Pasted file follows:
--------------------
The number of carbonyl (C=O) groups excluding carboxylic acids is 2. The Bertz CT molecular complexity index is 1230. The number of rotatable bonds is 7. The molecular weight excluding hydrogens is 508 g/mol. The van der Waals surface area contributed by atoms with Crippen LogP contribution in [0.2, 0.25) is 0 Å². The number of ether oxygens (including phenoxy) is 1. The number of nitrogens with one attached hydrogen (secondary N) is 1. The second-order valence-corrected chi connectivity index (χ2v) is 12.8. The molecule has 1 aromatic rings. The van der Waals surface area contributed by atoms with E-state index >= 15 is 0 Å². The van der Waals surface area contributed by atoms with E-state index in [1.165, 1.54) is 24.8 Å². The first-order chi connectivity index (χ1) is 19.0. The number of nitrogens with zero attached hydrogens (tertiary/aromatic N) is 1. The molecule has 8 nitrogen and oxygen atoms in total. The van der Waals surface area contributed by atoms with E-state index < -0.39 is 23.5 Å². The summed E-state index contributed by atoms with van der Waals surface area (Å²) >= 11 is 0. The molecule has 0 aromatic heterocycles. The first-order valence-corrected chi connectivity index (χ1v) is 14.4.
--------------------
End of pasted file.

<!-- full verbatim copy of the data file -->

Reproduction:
The number of carbonyl (C=O) groups excluding carboxylic acids is 2. The Bertz CT molecular complexity index is 1230. The number of rotatable bonds is 7. The molecular weight excluding hydrogens is 508 g/mol. The van der Waals surface area contributed by atoms with Crippen LogP contribution in [0.2, 0.25) is 0 Å². The number of ether oxygens (including phenoxy) is 1. The number of nitrogens with one attached hydrogen (secondary N) is 1. The second-order valence-corrected chi connectivity index (χ2v) is 12.8. The molecule has 1 aromatic rings. The van der Waals surface area contributed by atoms with E-state index >= 15 is 0 Å². The van der Waals surface area contributed by atoms with E-state index in [1.165, 1.54) is 24.8 Å². The first-order chi connectivity index (χ1) is 19.0. The number of nitrogens with zero attached hydrogens (tertiary/aromatic N) is 1. The molecule has 8 nitrogen and oxygen atoms in total. The van der Waals surface area contributed by atoms with E-state index < -0.39 is 23.5 Å². The summed E-state index contributed by atoms with van der Waals surface area (Å²) >= 11 is 0. The molecule has 0 aromatic heterocycles. The first-order valence-corrected chi connectivity index (χ1v) is 14.4.